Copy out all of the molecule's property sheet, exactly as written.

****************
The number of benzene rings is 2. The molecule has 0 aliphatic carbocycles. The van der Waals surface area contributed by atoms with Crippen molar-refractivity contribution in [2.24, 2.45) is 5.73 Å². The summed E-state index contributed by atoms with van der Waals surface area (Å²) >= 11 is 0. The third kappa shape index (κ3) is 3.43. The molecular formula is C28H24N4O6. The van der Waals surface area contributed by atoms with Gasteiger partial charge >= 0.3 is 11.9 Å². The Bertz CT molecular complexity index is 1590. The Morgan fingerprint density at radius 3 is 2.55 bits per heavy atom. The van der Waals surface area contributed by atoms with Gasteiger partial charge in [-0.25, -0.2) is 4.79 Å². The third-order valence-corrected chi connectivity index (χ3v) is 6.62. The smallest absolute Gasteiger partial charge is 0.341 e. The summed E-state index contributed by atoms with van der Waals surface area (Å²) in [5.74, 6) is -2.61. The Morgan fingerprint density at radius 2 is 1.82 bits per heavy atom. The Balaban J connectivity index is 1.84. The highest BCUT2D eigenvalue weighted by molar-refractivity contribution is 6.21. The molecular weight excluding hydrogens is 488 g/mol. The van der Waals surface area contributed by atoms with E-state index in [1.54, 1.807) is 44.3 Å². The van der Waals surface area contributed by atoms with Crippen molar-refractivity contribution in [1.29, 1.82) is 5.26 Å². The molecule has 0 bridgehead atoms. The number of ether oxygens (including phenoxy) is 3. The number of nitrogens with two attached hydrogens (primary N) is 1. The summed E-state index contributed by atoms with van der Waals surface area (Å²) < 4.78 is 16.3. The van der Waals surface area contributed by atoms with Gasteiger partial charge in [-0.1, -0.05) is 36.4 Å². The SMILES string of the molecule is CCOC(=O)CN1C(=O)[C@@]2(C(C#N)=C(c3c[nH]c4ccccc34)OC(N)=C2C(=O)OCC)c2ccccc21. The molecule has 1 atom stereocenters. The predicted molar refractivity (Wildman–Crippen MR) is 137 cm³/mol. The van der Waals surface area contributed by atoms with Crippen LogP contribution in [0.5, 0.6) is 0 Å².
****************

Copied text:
The number of benzene rings is 2. The molecule has 0 aliphatic carbocycles. The van der Waals surface area contributed by atoms with Crippen molar-refractivity contribution in [2.24, 2.45) is 5.73 Å². The summed E-state index contributed by atoms with van der Waals surface area (Å²) >= 11 is 0. The third kappa shape index (κ3) is 3.43. The molecular formula is C28H24N4O6. The van der Waals surface area contributed by atoms with Gasteiger partial charge >= 0.3 is 11.9 Å². The Bertz CT molecular complexity index is 1590. The Morgan fingerprint density at radius 3 is 2.55 bits per heavy atom. The van der Waals surface area contributed by atoms with Gasteiger partial charge in [-0.25, -0.2) is 4.79 Å². The third-order valence-corrected chi connectivity index (χ3v) is 6.62. The smallest absolute Gasteiger partial charge is 0.341 e. The summed E-state index contributed by atoms with van der Waals surface area (Å²) in [5.74, 6) is -2.61. The Morgan fingerprint density at radius 2 is 1.82 bits per heavy atom. The Balaban J connectivity index is 1.84. The highest BCUT2D eigenvalue weighted by molar-refractivity contribution is 6.21. The molecular weight excluding hydrogens is 488 g/mol. The van der Waals surface area contributed by atoms with E-state index in [1.54, 1.807) is 44.3 Å². The van der Waals surface area contributed by atoms with Crippen molar-refractivity contribution in [1.29, 1.82) is 5.26 Å². The molecule has 0 bridgehead atoms. The number of ether oxygens (including phenoxy) is 3. The number of nitrogens with two attached hydrogens (primary N) is 1. The summed E-state index contributed by atoms with van der Waals surface area (Å²) < 4.78 is 16.3. The van der Waals surface area contributed by atoms with Gasteiger partial charge in [-0.1, -0.05) is 36.4 Å². The SMILES string of the molecule is CCOC(=O)CN1C(=O)[C@@]2(C(C#N)=C(c3c[nH]c4ccccc34)OC(N)=C2C(=O)OCC)c2ccccc21. The molecule has 1 atom stereocenters. The predicted molar refractivity (Wildman–Crippen MR) is 137 cm³/mol. The van der Waals surface area contributed by atoms with Crippen LogP contribution in [0.5, 0.6) is 0 Å².